The Google Play Store’s Nextbit Robin-style app archiving tool was rolled out at the end of last year, and today, Google announced on its Android Developer Blog that this feature would begin working automatically instead of relying solely on users’ archival actions. According to Google, this one action can save you up to 60% of the space on your device – that’s a significant number!
Do keep in mind that auto-archiving is not the same as uninstalling the app entirely though. Instead, it removes the app install but keeps your personal data (login credentials, settings, preferences, game saves, etc.) in place. When you want to start using the app again, you can simply tap to re-download it and pick up where you left off (so long as it’s still available on the Play Store, that is).
You must trigger auto-archiving by installing an app you can’t fit on your device
To opt into auto-archiving, you simply need to try to install an app on your phone when you have no space left to do so – an action that will prompt the above dialogue box. “Out of sight, out of mind”, they say, so I do like the idea of all 50+ games I have downloaded and my progress in them remaining visually on my phone (Final Fantasy Tactics, for example, doesn’t have cloud save!) without eating all of my internal storage. I get excited about a bunch of new release titles and hardly ever have time to play through them, but when I do, auto-archiving will let me simply tap the cloud icon overlaying an app icon as shown below to pick up where I left off.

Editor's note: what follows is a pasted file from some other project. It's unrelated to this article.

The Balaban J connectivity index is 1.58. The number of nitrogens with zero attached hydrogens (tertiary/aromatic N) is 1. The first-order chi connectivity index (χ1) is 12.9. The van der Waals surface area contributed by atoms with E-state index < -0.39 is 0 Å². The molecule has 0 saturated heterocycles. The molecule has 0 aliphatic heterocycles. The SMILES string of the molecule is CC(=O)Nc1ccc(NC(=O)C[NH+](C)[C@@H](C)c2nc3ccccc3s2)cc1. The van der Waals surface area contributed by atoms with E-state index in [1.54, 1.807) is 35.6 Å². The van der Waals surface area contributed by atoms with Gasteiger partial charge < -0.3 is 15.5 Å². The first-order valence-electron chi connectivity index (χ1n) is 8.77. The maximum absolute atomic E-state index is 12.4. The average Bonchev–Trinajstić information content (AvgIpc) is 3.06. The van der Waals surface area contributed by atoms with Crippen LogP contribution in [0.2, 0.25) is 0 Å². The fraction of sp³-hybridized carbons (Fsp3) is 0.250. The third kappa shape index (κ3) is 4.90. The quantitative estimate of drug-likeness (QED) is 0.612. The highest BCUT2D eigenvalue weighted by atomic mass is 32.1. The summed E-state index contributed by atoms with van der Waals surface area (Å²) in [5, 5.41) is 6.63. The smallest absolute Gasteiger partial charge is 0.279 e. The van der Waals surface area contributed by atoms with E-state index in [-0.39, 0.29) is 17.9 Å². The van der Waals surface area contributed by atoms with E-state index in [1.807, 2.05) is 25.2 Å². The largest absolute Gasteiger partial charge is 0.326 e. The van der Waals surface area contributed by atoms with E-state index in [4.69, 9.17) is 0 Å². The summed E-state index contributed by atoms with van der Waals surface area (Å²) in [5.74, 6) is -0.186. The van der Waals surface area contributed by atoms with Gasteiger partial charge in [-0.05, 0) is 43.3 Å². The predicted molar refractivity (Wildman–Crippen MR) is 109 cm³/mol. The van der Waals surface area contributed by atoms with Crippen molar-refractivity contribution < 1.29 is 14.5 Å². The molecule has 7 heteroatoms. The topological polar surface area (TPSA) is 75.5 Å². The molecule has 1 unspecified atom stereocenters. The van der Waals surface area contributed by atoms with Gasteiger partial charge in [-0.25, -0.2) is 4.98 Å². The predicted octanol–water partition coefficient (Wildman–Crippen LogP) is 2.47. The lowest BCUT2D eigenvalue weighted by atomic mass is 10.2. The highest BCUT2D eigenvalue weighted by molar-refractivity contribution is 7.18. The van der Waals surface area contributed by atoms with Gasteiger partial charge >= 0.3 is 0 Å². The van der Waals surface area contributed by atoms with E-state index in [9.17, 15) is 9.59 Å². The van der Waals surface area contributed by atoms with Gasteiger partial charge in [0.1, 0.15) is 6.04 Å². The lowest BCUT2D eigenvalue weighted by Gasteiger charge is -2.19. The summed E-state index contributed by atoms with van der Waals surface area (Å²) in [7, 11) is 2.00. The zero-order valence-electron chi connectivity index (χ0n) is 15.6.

Archived apps will remain in place, but show a cloud image over their icon
As someone who exclusively uses Pixel devices which don’t allow for SD cards, this feature seems long overdue, and I think it’s a no-brainer. It would be great if users could create a list of apps to exclude from auto-archiving. Let me know in the comments if you support this feature or if you think it’s too controlling.